Review: The Seven Per Cent Solution by Nicholas Meyer (1974)
by Mark Wallace
Having discussed my preconceptions and early impressions of The Seven Per Cent Solution in my last post, it seems relevant to provide a review upon finishing the novel. This intriguing novel centres on a meeting of Sherlock Holmes and Sigmund Freud in Vienna, where they get together to solve a case involving a disorientated and apparently mistreated woman. The case, of course, turns out to be of international importance.
Ultimately, The Seven Per Cent Solution did not meet my expectations. Perhaps these were too high. But to get at the sort of thing I was expecting, here’s a reviewer’s quote from the back cover of the book:
What happens as one mastermind pitches wits against the other and as Freud proceeds to psychoanalyse Holmes and get to the heart of his secrets makes a marvellously entertaining treat for the most jaded palate. –Publishers Weekly
In a work featuring Holmes and Freud, one would indeed expect a large element of psychoanalysis. One would expect, as Publishers Weekly mentioned, a psychoanalysis of Holmes. As I neared the end of the book, I became increasingly surprised to find that no such content was in the book. I was wrong. In the final chapter, Freud does hypnotize and briefly psychoanalyze Holmes, and finds a secret from his past that explain his apparent disinterest in social, sexual and romantic relationships. I won’t give the details away, but it’s not original. It is taken from a well-known Holmes scholar of the time called Trevor H. Hall, which Meyers acknowledges in a footnote:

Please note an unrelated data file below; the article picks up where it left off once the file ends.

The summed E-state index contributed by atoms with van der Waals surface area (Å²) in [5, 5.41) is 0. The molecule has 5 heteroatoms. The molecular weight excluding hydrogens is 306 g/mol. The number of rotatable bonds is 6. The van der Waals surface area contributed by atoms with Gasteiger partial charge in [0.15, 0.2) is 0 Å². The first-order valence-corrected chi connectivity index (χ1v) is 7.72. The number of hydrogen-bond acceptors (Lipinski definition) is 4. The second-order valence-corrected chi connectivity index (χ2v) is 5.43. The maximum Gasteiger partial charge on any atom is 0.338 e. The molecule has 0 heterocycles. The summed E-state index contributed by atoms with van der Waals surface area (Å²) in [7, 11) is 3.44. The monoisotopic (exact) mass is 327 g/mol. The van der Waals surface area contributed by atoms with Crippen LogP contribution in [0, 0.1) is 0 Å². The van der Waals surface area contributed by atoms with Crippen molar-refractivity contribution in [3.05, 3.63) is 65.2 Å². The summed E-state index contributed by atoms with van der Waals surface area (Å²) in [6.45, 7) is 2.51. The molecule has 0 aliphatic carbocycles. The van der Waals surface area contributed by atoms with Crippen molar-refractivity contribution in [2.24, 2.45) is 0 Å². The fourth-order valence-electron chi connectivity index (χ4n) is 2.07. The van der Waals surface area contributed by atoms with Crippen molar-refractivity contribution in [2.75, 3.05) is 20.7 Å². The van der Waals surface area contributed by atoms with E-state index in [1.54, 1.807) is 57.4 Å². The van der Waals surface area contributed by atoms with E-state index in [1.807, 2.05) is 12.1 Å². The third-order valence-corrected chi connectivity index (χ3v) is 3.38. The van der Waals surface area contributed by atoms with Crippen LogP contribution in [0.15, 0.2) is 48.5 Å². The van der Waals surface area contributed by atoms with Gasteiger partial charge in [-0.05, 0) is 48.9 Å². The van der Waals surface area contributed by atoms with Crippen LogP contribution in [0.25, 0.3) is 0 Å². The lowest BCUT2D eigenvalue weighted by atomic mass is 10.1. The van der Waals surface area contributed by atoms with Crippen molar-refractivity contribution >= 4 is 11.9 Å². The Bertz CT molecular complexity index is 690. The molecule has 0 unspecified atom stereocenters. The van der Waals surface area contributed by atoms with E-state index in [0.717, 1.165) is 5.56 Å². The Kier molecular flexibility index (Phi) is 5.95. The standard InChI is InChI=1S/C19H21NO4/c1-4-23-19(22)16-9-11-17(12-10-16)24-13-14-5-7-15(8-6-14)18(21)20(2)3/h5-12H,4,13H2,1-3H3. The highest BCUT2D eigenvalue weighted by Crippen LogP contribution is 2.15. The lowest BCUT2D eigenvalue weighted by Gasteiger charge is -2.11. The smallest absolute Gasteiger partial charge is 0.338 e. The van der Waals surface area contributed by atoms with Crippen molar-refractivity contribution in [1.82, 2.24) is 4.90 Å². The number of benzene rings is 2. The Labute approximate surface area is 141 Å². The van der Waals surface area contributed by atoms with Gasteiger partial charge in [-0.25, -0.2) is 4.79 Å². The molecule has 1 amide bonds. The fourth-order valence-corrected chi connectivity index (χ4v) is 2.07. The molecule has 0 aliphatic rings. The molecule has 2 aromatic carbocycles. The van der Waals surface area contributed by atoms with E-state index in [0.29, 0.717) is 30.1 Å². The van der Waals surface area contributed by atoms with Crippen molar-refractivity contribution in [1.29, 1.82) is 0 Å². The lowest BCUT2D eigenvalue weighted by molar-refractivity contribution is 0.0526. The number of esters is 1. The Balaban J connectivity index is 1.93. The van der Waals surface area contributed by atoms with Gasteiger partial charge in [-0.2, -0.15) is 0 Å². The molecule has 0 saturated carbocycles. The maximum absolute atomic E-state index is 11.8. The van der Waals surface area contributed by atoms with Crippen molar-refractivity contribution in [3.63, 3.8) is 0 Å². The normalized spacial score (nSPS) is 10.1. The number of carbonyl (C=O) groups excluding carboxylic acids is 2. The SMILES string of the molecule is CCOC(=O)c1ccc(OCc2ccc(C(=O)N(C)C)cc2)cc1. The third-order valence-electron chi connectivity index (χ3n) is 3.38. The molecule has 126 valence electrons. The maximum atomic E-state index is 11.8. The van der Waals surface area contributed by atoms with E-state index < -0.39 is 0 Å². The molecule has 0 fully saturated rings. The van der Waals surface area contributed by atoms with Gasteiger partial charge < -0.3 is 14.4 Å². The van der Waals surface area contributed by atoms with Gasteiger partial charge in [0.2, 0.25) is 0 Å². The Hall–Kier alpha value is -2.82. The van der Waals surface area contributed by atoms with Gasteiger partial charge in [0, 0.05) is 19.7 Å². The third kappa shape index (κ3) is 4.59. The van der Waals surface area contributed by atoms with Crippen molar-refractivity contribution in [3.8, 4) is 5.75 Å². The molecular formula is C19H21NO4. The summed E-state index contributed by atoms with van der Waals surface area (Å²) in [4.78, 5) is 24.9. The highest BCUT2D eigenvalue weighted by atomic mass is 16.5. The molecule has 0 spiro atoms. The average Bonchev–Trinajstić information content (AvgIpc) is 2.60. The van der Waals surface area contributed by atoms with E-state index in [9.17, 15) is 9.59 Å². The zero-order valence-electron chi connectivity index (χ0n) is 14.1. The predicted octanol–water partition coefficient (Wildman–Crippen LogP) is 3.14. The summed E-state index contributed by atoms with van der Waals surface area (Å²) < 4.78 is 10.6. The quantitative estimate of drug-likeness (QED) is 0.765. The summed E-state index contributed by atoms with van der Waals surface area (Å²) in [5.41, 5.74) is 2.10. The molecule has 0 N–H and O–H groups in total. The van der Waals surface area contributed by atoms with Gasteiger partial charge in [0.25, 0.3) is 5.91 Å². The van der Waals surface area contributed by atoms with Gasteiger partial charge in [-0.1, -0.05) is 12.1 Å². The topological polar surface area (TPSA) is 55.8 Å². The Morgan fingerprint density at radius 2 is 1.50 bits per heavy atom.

*This amazing event was actually deduced by Trevor Hall in his essay “The Early Years of Sherlock Holmes”, included in his masterly collection Sherlock Holmes: Ten Literary Studies, St. Martin’s Press, 1969. N.M.
Of course, Hall didn’t use Freudian techniques to arrive at his conclusions; rather he relied on detail from the stories, but the conclusions are the same. Which does prompt the following question: what use is psychoanalysis if it can only bring to light information that can as easily be brought to light by other channels? For this book to have successfully married Freudian thought to the Holmesian universe, it would at least have had to call forth some specifically Freudian knowledge, unavailable to the unassisted intelligence, and certainly not second hand.
And note also the timing of the psychoanalytic episode: the final chapter, when the central mystery had been solved. The word afterthought certainly springs to mind here. Again, the Freudian element should have been more integrated into the central narrative, not tacked on. But Meyer is less interested in the Freudian element than one might have expected.
Of course, there are other more Freudian characterizations of Holmes, if one wishes to find them. Sherlock most of all, as some reviewers have noted. The Seven Per Cent Solution, though, is not such a reading. Indeed, it is curiously reminiscent of Billy Wilder’s The Private Life of Sherlock Holmes (1970), another narrative that appears to set itself up as an exploration of the Holmesian psyche, but that ends up following the tropes of the detective story, and leaving psychology and character behind. Stories in popular culture just had not become Freudian enough to support such an ambition at the time. Now, though, cultural tropes have changed, and Sherlock and other modern retellings are more suffused with Freudian theory than Meyer or Wilder could make their stories.
Variations on this theme: